ionnalee: Remember the Future – Album Review
ionnalee: Remember the Future
Format: digital download/stream/CD/Vinyl
With her second album as a solo artist, the enigmatic ionnalee steps further from the shadows of her previous incarnation iamamiwhoami, to collaborate with Zola Jesus and Röyksopp.
Formerly fronting the mixed media project and Youtube mystery
iamamiwhoami for the best part of ten years, ionnalee released her debut solo album and feature film Everyone Afraid To Be Forgotten, followed by a world tour. Remember the Future is the rapid follow-up, and despite this prodigious work rate it is self-penned, produced by ionnalee and released on her own label To Whom It May Concern.
As she says herself, “It’s a hopeful visionary album of daring to dream, and shooting for the stars, despite the paradoxical
underlying chafing knowledge that we are destroying our planet. To me, the album has a kinetic energy. I felt much more
confident and free when producing it, both as an artist, person and a producer.”
It’s notable that Johannes Berglund of Fever Ray mixed the album, for despite its idiosyncrasies and the fact that it is an impressive work of solo creativity in its widest sense given how many roles and functions ionnalee fulfils on this record, it shares the same musical ecosystem inhabited by Karin Dreijer in both the Knife and Fever Ray. There is a lush exoticism in tracks such as Race Against and an ambivalence of futurism and primitivism present an intriguing confluence throughout the album.
ionnalee described the accompanying video for Open Sea as in the ‘low sci-fi genre’, an aesthetic that frames the whole album, from the beautiful artwork that references Roxy Music, Forbidden Planet and Bowie’s Ashes to Ashes all at once, to the digitised electronic sequence of Silence My Drum and the alien atmosphere of Mysteries of Love. ionnalee is sending missives from somewhere alien yet hauntingly familiar, just out of reach, whether it’s a radical take on our own planet, a parallel Earth or lounge music from Mars. Just as the title suggests, we see-saw woozily between the past and the future.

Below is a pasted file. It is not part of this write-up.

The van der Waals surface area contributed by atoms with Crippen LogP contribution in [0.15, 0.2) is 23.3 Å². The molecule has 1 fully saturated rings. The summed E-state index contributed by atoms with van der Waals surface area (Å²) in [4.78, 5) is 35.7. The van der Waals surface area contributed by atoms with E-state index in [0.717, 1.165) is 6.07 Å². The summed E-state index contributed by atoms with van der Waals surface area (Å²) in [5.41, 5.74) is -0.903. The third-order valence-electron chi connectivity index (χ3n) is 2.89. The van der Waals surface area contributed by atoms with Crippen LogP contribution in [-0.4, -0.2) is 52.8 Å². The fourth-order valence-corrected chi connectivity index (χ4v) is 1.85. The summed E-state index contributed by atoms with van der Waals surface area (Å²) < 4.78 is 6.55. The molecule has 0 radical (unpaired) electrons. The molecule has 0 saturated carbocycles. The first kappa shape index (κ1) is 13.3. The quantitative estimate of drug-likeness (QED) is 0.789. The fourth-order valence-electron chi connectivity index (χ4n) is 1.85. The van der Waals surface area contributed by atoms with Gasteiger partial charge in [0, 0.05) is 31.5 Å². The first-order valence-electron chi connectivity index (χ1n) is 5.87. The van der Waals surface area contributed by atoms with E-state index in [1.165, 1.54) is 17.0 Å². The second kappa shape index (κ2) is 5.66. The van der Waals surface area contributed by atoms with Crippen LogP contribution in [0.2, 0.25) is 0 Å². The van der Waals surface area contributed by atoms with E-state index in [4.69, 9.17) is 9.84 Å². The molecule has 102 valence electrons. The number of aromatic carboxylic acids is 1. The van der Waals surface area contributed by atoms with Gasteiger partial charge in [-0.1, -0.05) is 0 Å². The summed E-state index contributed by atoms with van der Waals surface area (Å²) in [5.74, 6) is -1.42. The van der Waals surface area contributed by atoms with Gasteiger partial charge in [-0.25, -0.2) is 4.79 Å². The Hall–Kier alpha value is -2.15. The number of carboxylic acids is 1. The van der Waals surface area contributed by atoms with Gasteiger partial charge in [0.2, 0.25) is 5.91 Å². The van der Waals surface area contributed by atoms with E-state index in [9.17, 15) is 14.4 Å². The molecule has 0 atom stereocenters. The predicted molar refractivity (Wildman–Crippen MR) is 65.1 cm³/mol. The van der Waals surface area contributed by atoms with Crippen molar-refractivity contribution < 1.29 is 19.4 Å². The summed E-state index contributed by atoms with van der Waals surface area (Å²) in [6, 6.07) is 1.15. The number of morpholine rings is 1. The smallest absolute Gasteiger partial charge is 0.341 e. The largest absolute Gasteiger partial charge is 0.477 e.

The robot on the cover image is credited as built by ionnalee herself. I imagine she has created an advanced automaton – not a clone, that would be far to cleanly futuristic. For in-between the concepts and the sheen, there is a warmth exuded in her breathy vocals – something still fragile; something with a human timbre. There is also something achingly nostalgic, redolent of these very days in which we live, in this invitation to Remember The Future.
Check out the video for Open Sea:
Check out ionnalee online here.
All words by Lee Ashworth. More writing by Lee Ashworth can be found at his author’s archive. Lee Ashworth is also on twitter as @Lee_Ashworth_ and has a website here. He is one half of The Manchester Art Authority.